FROM TIMARU DISTRICT COUNCIL
During 2002, Council was advised by a grounds maintenance contractor
that a headstone had toppled onto a ride on mower unit.
As a consequence, visits were made to the six cemeteries the Council
administers and where possible, any unsafe monuments were placed
on the ground. However, in the Timaru Cemetery alone, there were
approximately 45 headstones that were in an unsafe state, but requiring
mechanical lifting to fix.
At this stage a review of a number of issues (including headstone
deterioration) was undertaken by a Committee comprising councillors,
community board members and council staff.
One of the recommendations from the review was that $4,000 should
be allocated from the Contingency Fund to make immediate structural
repairs to the 45 headstones which were identified as being unstable.
A donation of $3,000 was received from the South Canterbury Historical
Society and the combined total of $7,000 was used to start the headstone
reinstatement. A further amount of $7,000 was included in the Cemeteries
budget during the last financial year.
To date these modest funds have allowed us to use services from
our three local monumental masons to work on approximately 350 headstones.
The majority have been able to be reinstated to ‘as before’,
but a small proportion which were significantly broken has been
re-laid horizontal in a ‘jigsaw’ configuration.
These repairs have only been of a structural nature and do not include
lettering or decoration repairs.
With respect to headstone work, the rural cemeteries of Geraldine,
Pleasant Point, Temuka, Arundel and Pareora West are practically
This year the focus will return to Timaru where there are a significant
number of headstones requiring work.
Sometime in the future, consideration will be given to the tidying
of gravesite surrounds. At that stage local interest groups and
service clubs may become involved to speed up the process.
Whilst the headstones are the families’ responsibility
to maintain, a legal opinion sought by this Council suggests the
headstones are a fixture, therefore defaulting in ownership to the
Rather than try the onerous task of contacting descendants and the
delays involved, this Council has adopted a proactive stance and
is progressing with headstone reinstatements. Hopefully this approach
will eliminate any future need to remove broken pieces of headstones
from their original sites.
by Neville Rawstorn
Parks Administration Officer
Timaru District Council
Telephone 03 684 8199
Fax 03 684 2206
Top of Page
Our inaugural tour was held in conjunction with the Lawrence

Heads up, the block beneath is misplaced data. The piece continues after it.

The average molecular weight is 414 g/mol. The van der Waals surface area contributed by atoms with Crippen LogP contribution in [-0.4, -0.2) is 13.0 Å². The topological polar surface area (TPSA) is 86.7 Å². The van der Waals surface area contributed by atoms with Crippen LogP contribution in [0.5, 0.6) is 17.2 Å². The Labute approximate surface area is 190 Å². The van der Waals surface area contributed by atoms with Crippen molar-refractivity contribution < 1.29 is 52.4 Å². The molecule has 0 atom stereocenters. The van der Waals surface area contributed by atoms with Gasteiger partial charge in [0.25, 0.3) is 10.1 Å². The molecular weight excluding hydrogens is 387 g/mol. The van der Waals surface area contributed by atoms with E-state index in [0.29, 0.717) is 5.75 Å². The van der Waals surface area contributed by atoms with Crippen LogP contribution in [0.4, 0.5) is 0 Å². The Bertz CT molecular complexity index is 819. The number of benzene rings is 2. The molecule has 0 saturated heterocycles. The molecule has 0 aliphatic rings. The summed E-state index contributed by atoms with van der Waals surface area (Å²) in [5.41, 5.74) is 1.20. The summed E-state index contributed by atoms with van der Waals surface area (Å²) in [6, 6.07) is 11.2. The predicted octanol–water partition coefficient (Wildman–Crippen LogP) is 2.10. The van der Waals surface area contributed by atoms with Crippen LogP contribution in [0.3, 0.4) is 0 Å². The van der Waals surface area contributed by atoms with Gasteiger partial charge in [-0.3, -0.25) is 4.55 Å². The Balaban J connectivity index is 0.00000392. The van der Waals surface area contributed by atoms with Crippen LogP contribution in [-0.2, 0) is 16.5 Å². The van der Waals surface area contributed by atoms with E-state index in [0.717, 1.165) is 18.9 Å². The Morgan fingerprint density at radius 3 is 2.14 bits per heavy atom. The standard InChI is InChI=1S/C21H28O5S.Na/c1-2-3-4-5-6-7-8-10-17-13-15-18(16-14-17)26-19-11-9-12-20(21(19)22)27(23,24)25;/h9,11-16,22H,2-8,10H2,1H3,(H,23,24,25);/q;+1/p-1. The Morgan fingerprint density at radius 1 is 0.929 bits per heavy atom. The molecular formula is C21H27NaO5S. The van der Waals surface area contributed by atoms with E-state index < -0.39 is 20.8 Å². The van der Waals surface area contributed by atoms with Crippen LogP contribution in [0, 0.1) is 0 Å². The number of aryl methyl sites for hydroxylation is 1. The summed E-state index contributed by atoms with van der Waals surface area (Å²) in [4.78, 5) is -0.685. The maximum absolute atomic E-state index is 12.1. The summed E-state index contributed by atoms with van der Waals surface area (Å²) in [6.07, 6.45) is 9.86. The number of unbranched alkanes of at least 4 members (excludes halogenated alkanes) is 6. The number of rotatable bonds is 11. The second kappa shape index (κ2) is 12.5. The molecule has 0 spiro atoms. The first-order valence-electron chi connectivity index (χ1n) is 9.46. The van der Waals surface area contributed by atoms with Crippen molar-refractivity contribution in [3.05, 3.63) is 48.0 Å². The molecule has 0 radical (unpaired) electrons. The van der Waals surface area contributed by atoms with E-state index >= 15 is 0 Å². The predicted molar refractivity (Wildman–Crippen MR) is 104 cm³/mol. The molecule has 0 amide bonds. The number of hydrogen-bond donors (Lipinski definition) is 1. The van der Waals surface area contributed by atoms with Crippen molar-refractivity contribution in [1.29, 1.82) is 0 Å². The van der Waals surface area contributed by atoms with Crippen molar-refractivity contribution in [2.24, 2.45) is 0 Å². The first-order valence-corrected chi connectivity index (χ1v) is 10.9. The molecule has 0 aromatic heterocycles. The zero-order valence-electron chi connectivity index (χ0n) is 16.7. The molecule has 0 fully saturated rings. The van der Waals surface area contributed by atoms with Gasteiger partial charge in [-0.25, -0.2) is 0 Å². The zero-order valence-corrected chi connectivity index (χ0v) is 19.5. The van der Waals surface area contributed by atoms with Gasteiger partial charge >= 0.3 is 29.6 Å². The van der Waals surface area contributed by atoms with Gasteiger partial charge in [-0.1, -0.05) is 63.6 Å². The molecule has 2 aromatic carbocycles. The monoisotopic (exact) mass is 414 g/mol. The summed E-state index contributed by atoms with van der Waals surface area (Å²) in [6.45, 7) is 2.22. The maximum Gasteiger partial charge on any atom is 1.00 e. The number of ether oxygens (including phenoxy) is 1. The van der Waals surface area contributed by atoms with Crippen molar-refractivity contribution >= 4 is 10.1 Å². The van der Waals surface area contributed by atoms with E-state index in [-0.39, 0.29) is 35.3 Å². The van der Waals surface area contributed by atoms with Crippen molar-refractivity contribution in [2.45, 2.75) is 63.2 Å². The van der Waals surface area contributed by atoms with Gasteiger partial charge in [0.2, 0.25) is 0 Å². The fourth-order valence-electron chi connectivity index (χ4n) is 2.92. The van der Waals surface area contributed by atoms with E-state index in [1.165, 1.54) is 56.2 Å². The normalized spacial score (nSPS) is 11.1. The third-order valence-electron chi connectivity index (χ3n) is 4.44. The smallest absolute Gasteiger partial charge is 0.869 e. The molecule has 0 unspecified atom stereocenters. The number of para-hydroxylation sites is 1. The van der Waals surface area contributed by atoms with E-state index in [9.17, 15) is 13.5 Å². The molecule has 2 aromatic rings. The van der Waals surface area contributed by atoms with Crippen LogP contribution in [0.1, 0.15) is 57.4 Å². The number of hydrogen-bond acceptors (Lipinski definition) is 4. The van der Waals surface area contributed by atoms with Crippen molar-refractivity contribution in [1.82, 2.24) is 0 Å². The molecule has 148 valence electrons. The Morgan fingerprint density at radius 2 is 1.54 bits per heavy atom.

Country Fair in November and attended by a reasonable sized audience
in brilliant sunshine. We included the majority of our Friends group
on this tour so that we could all familiarise ourselves with the
procedure. Our selection of 14 graves included miners, farmers,
a doctor and other notable community members. These people were
connected to each other in that they all played a valuable role
in the early settlement of our district. We enjoyed recounting the
history we had discovered through our research. We especially enjoyed
the discovery during the tour that we had with us family descendants
of some of our chosen 'occupants' and we were able to add to our
by Jeanette Paterson, Lawrence Service Centre &
Picton Cemetery Restoration Assessment
Top of Page
1. Picton Cemetery contains a large number of concrete plot structures
which are in an advanced state of collapse due to their age, inadequate
construction materials and the hill-slope nature of the cemetery.
2. While [Council’s policy is that] responsibility for burial
plots and any monuments or structures they contain rests with the
family of those interred, the situation in Picton, along with Tuamarina,
Havelock and Omaka to a lesser degree, is an issue requiring careful
consideration by Council owing to the health and safety risks posed
by some structures and the public perception that Council may not
be maintaining what is an historic cemetery to adequate standards.
3. In the past our policy has been to not undertake any work on
burial plots and structures other than to simply make them safe
where a hazard to the general public is identified. This approach
has drawn some criticism of Council in the past owing to an expectation
in some quarters that we should maintain and restore the older burial
plots given their historical importance.
4. This criticism can be expected to increase as deterioration of
older gravesites quickens over time.
5. Given the number of plots that fall into this category and the
likely high cost of restoration work on any one of them, it is important
for Council to gain a clear understanding of the issue and to make
a conscious decision as to whether it will provide for either restoration
or make the site safe by demolishing collapsed and/or unstable structures.
Accordingly it is proposed that a comprehensive survey should be
undertaken of the Picton Cemetery to identify the following:
1. Number and location of historic burial plots of significance
– age, structure, design, size, construction and adornment.
2 Condition ranking –
1 - Good/Stable
2 - Deteriorating/Stable
3 - Deteriorating/Unstable